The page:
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Cyberculture is the culture that has emerged, or is emerging, from the use of computers for communication, and entertainment, and business.
Since the boundaries of cyberculture are difficult to define, the term is used flexibly, and its application to specific circumstances can be controversial. It generally refers at least to the cultures of on-line communities, but extends to a wide range of cultural issues relating to "cyber-topics", e.g. cybernetics, computerization, the digital revolution, and the perceived or predicted cyborgization of the human body. It can also embrace associated artistic and cultural movements, such as cyberpunk and transhumanism. The term always incorporates at least an implicit anticipation of the future.
Basically, it can be said that cyberculture encompasses the human-machine social and cultural levels involved in what is popularly known as cyberspace (a neologism invented by the cyberpunk author William Gibson). It is a wide social and cultural movement closely linked to advanced information and communication technologies (ICTs), their emergence and development and their rise to cultural prominence between the 1960s and the 1990s.
Numerous specific concepts of cyberculture have been formulated by such authors as Lev Manovich, Pierre Lévy, Margaret Morse, and Arturo Escobar. However, most of these concepts concentrate only on certain aspects, and they do not cover these in great detail.
Some authors aiming to achieve a more comprehensive understanding distinguish between early and contemporary cyberculture (Jakub Macek), or between cyberculture as the cultural context of ICTs and cyberculture (more specifically cyberculture studies) as "a particular approach to the study of the 'culture + technology' complex" (David Lister et al.).
Early cyberculture (from the beginning of the 1960s to the first half of the 1990s) developed outside the cultural and social mainstream (or in a kind of dialectical relationship with it). This early cyberculture produced its own representations of an emerging world of advanced information and communication technologies. Contemporary cyberculture can be understood, on one hand, as a set of cultural practices enabling us to deal with new forms of information, and, on the other hand, as a set of NGOs, civic activities and subcultural social groups forming a discursive opposition to the governmental and commercial interests in ICTs.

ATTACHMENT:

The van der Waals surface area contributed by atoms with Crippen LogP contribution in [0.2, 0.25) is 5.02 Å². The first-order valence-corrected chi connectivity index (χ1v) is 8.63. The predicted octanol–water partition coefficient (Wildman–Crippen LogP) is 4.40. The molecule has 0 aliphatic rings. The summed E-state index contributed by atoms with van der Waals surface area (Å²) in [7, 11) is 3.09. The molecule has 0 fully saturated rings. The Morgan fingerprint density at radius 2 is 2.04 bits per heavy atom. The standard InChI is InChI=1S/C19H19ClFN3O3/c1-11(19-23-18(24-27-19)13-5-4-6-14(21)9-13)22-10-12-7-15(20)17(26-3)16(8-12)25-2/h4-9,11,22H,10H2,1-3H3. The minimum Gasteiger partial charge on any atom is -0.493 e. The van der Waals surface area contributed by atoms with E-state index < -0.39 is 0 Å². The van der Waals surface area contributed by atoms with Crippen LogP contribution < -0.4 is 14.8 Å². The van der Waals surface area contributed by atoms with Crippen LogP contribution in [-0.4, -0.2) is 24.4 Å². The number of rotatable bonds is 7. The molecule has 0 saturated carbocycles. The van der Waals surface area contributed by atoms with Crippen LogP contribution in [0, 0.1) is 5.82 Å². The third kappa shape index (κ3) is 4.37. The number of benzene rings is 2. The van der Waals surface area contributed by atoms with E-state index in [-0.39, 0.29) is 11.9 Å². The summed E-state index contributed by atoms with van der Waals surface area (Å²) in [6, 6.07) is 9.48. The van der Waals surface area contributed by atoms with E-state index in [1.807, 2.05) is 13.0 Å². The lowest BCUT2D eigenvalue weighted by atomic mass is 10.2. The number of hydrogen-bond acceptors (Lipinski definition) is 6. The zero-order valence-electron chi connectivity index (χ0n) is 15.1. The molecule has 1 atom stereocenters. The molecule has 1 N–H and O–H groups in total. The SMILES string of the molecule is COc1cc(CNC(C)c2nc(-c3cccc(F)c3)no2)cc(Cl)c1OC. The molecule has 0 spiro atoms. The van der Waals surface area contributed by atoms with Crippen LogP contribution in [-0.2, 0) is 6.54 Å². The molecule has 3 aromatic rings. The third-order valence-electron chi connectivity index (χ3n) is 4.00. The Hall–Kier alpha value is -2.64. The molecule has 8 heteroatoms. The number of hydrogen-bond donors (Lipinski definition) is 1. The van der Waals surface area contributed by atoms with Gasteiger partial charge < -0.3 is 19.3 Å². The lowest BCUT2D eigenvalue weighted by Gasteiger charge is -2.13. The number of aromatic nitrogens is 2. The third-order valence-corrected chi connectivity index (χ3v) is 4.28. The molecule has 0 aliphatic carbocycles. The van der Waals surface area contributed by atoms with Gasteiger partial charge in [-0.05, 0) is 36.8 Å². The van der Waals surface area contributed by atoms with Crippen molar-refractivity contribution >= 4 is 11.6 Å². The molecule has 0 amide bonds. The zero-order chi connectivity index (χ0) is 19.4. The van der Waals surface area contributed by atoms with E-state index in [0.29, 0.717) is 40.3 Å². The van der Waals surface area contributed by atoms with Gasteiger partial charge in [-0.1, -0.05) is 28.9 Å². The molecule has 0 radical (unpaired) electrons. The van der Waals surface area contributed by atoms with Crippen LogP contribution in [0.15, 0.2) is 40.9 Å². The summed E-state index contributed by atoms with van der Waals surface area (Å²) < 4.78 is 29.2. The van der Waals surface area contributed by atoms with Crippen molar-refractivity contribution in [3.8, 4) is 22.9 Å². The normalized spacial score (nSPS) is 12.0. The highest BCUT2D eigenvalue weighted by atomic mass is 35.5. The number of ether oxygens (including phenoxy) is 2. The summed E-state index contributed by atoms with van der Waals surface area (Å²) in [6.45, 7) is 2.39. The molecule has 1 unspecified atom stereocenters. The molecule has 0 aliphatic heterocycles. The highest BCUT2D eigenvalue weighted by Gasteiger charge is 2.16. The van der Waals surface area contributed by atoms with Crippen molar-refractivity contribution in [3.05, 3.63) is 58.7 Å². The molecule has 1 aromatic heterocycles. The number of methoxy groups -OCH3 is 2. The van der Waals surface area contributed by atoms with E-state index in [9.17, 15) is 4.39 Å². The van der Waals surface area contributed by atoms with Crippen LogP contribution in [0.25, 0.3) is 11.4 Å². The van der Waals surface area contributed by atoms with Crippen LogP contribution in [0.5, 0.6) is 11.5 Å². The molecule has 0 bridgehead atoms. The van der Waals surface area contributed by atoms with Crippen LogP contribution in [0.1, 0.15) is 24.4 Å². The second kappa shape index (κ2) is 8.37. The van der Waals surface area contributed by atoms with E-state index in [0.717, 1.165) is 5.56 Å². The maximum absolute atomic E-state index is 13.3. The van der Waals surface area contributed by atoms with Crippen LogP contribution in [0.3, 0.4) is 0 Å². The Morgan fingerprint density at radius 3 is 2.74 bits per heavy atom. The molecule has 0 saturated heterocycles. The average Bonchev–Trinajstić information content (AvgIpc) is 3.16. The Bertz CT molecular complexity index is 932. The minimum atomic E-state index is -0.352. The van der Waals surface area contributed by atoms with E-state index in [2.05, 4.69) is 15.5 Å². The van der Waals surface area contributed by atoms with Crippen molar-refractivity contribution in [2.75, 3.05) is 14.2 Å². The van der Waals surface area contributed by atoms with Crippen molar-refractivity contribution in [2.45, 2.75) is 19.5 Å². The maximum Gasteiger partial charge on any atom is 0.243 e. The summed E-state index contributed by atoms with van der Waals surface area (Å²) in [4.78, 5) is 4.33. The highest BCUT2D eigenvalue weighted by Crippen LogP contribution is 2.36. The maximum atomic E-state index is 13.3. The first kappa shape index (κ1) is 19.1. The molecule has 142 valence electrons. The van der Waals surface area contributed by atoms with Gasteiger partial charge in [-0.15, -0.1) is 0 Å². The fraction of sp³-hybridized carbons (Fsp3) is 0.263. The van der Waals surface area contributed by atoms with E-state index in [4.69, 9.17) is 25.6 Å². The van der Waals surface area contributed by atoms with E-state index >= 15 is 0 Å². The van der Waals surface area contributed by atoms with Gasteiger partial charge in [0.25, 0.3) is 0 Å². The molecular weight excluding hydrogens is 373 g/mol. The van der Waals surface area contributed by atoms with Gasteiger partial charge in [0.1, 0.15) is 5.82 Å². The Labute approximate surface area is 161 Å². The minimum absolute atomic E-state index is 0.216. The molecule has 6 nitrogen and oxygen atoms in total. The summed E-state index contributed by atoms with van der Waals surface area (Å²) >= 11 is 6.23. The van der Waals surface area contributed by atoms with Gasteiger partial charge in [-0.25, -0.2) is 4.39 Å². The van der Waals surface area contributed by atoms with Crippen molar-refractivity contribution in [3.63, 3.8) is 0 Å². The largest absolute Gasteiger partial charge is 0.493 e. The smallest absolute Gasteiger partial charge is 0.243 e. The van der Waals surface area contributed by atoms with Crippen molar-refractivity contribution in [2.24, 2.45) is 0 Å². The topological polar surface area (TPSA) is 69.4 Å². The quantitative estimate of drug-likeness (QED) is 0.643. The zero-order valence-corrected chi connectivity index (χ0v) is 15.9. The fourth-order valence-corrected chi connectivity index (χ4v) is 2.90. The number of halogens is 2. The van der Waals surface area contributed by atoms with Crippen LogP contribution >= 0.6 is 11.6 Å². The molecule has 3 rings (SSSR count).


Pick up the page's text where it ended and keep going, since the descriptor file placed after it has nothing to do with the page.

The field of cyberculture studies examines the topics explained above, including the communities emerging within the networked spaces sustained by the use of modern technology. Students of cyberculture engage with political, philosophical, and psychological issues that arise from the networked interactions of human beings by humans who act in various relations to ICTs. The field is being developed in numerous educational institutions, with the European Graduate School being one of the most prominent and dedicated, since its faculty contains many staff who have worked on closely related fields of thought.
Donna Haraway, Manuel De Landa, Bruce Sterling, Hendrik Speck, Kevin Kelly, Wolfgang Schirmacher, Victor J.Vitanza, Gregory Ulmer, and Jean Baudrillard are among the key theorists and critics who have produced relevant work that speaks to, or has influenced studies in, cyberculture.
See also[edit | edit source]
[edit | edit source]
- Defining Cyberculture by Jakub Macek
- Resource Centre for Cyberculture Studies
- Voices in My Head - MindVox: The Overture by Patrick Kroupa
- A place where Cyberculture is a topic of research and thought
- Cybercultura.it a site of resources dedicated to the analysis of the Net from anthropological and sociological perspective
- Cyber culture by the Cyberpunk project
- Roger Clarke's 'Encouraging Cyberculture'
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